Biomarkers linked with the development of comorbidities in people with atopic dermatitis
Atopic dermatitis (AD) is the most common chronic skin disease. In high-income countries it affects up to 20% of children/adolescents and 10% of adults. About one-third of people with AD develop asthma, hay fever, and/or food allergies, but we do not know why. Currently, we cannot predict who might develop these associated conditions (comorbidities).
Biomarkers are measurements of the body, e.g., molecules in blood, skin and genetic testing. Biomarkers can be used to diagnose diseases, or measure how severe a disease is. Some biomarkers can also be linked to the likelihood of developing diseases.
Our aim was to review the available scientific literature on AD and biomarkers that are linked to developing asthma, allergies, food allergies or other diseases. This is important for future research, and may give clues to prevent those diseases in people with AD.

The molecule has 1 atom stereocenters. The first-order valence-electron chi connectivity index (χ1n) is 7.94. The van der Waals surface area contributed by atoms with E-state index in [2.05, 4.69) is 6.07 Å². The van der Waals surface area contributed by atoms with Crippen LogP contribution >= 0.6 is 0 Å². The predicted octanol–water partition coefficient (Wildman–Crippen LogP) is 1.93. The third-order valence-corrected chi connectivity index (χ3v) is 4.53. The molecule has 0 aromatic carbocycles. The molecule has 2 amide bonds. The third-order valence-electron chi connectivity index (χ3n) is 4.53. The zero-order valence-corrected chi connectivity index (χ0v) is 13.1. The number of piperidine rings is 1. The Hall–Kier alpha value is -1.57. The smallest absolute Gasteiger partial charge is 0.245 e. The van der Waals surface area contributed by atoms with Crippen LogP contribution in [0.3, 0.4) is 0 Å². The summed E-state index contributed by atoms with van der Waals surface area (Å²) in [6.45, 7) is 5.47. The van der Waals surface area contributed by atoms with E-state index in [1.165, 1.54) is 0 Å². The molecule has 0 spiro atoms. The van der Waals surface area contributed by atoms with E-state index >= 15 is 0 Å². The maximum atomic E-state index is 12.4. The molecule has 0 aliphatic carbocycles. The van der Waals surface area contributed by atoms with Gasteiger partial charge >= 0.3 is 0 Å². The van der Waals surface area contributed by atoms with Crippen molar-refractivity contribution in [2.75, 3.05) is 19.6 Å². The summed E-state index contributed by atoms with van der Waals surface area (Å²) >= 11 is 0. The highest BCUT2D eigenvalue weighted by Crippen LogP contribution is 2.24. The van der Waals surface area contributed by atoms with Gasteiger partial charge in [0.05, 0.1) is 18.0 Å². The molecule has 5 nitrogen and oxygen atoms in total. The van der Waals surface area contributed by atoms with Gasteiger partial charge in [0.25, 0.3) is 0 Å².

We conducted an extensive literature search and found 56 studies that reported on AD and such biomarkers. In total 146 candidate biomarkers were evaluated. Most often described biomarkers were antibodies against specific allergens (s-IgE), and a genetic change that can cause dry skin (filaggrin mutation).
We carefully examined the studies and their results. We found that many studies had shortcomings. For instance that they measured and reported their findings in various ways, which made comparison difficult. In addition, the reported findings were overall inconsistent.
We concluded that high-quality studies assessing biomarkers linked with the development of comorbidities in people with AD are lacking. Therefore better studies are urgently needed.
Related publication: Biomarkers associated with the development of comorbidities in patients with atopic dermatitis: A systematic review. Conor Broderick, Stefanie Ziehfreund, Karin van Bart, Bernd Arents, Kilian Eyerich, Stephan Weidinger, Joseph Rastrick, Alexander Zink, Carsten Flohr, BIOMAP Consortium. Allergy, the official journal of the European Academy of Allergy and Clinical Immunology (EAACI), doi: https://onlinelibrary.wiley.com/doi/10.1111/all.15578